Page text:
Machine learning is a process in which computer algorithms for learning, based on direct observation and experience, essentially enable predictions to be made based on what was experienced in the past. In the study of mental illness, machine learning has become a standard tool used in multivariate analyses to identify patterns of brain activity that will permit prediction of response or later prognosis.
Using structural MRI data and trained support vector machines, it is possible to distinguish patients with either schizophrenia or bipolar disorder from healthy controls and from each other. Hugo Schnack, Utrecht, The Netherlands, wondered if it might also be possible to identify signs of disease in the adolescent offspring of those with either of these conditions, thereby identifying those most likely to experience psychosis.
High-risk adolescents identified with 70-81% accuracy
A longitudinal study is ongoing and baseline data are available. Using the adult algorithm that worked previously to separate those with schizophrenia and bipolar disorder from controls, separating high-risk adolescents from healthy controls was possible with 70-81% accuracy.
Can differentiate adolescents at risk for BP and schizophrenia
However, offspring at risk of schizophrenia and those at risk of bipolar disorder could not be separated from each other with any degree of certainty. It appears that the adult model is identifying brain abnormalities in at-risk subjects but that the tissue patterns are not necessarily the same as in adults with the corresponding conditions.
To overcome this problem, an additional differentiating factor was clearly needed. The candidate factor selected was brain age. A longitudinal study using MRI brain scans taken at baseline, 1 year and 13 years showed that, in the schizophrenia brain, ageing accelerates over the duration of the illness at an average of 1.4 biological years per chronological year. However, this acceleration is not constant: it is greatest at time of onset of illness.
Brain age permits identification of at risk adolescents
Dr Schnack and his team have shown that adolescents at risk of schizophrenia can be separated from healthy controls on the basis of brain age. Following at-risk subjects to determine whether or not they develop psychosis is ongoing. The studies’ findings will hopefully permit detection of high-risk adolescents in the future.
Children and adolescents with first-episode psychosis (FEP) and autism spectrum disorders (ASD) share neuroanatomical abnormalities. A previous study in which white and grey matter volumes were compared suggested there was no neuroanatomical overlap with either condition and control subjects. However, since then, cortical volume can be disassociated into cortical thickness and surface area (SA) so the components of volume can be independently assessed. Joost Janssen, Madrid, Spain, was interested in whether changes in these parameters were manifest in ASD and/or FEP and, if so, whether they were independent factors.
Comparisons of 29 cortical regions in three groups of adolescents (mean age 13 years) were compared: ASD, FEP and controls. Overlaps in neuroanatomical deficits were present in 3 regions in the brains of patients in the ASD and FEP groups. One affected region was the insula, a site where volume changes have been reported in other psychiatric conditions. Volume deficits were due more to decreased SA than cortical thickness, and changes in both appeared largely independent of each other. This suggests that two processes are driving corticogenesis, and both processes are affected in ASD and FEP.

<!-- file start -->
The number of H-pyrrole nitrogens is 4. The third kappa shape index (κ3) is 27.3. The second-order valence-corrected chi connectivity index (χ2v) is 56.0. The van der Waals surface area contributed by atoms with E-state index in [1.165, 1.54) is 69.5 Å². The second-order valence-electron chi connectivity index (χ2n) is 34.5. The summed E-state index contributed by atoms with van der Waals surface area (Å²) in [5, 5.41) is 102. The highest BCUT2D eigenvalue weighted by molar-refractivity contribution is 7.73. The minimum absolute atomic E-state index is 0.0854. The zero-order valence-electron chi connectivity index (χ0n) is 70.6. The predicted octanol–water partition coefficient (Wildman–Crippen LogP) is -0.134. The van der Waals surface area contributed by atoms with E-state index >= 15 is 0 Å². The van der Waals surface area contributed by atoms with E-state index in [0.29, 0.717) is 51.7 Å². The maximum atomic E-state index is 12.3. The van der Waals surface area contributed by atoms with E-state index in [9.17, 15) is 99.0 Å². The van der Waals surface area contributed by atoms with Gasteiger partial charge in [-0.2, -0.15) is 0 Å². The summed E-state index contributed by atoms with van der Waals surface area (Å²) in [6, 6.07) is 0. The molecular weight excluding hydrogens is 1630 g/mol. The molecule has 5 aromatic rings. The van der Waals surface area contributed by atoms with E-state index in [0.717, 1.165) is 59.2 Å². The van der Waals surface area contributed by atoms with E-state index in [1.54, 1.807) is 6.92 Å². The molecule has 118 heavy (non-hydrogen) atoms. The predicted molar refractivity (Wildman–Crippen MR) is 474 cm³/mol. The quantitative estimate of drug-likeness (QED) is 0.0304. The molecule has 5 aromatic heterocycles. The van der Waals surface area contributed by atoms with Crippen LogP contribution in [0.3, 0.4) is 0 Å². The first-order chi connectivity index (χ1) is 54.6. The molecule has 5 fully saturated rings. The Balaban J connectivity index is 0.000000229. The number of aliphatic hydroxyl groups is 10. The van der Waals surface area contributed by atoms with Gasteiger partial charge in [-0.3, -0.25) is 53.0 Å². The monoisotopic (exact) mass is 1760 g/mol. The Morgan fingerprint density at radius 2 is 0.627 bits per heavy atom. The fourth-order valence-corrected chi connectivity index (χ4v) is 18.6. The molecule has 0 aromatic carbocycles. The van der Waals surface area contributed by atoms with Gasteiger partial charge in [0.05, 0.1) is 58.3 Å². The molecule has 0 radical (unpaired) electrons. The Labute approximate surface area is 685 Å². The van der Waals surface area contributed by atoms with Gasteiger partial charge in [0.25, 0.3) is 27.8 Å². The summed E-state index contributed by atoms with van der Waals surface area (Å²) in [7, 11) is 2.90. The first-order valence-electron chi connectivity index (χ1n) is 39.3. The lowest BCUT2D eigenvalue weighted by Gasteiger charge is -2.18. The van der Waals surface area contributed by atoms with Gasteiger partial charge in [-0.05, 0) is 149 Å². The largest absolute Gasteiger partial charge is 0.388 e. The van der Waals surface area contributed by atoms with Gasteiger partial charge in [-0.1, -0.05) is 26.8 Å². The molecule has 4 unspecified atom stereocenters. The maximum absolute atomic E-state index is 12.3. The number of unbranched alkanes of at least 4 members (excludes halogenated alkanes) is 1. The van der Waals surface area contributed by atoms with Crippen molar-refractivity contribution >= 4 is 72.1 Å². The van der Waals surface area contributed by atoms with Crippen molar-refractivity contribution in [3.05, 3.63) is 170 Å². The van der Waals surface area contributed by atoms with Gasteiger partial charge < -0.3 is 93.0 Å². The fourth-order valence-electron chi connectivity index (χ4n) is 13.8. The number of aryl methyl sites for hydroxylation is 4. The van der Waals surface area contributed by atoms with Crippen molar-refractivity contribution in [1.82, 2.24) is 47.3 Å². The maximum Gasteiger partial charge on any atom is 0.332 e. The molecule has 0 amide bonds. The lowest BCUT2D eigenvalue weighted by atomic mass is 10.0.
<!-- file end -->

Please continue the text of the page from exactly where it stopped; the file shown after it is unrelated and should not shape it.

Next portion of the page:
Paola Dazzan, London, UK, explained the importance of predicting prognosis at first psychotic episode in schizophrenia. Many patients respond well to anti-psychotic medication at first presentation but a significant proportion fail to ever respond. Definite alterations to brain structures are present prior to diagnosis in patients with schizophrenia. Therefore, she asked, could these structural changes be used to predict response to anti-psychotics at 12 weeks?
In schizophrenia, brain ageing accelerates at an average of 1.4 years per year
Brain structure was assessed in patients with FEP using MRI and diffusion tensor imaging All patients were followed for between 3 months and 6 years. A variety of neuroanatomical and morphological measures were assessed and then different uni- and multivariate analyses, including Support Vector Machines, were undertaken to spot consistent patterns of change. From these studies it was possible to distinguish those patients who would and would not respond to antipsychotic medications at 12 weeks with a high degree of confidence. Furthermore, these measure also related to prognosis over 6 years.
However, when Dr Dazzan’s lab collaborated with 5 other centres, expecting to be able to confirm and validate these findings, they found that they couldn’t. Why should this be?
The study was designed to examine the effect of anti-psychotics on remission. It appeared the 5 groups were each using different measurements of what counted as ‘remission’. Only London and a Brazilian lab used the same definition of remission – and when they did so the outcome predictions matched.
If the definition of remission is acting as a variable, what other variables might also affect outcome? Non-responders’ stress and immune responses to anti-psychotic medication appear to be different. Such effects are likely to influence outcomes. Use of cannabis also influences how well a patient is likely to respond – high rates of cannabis use are associated with poorer outcomes as are high rates of smoking. Patients with schizophrenia are heterogeneous and when trying to stratify this population for a likely prognosis with any degree of certainty, external, environmental interactions must be considered.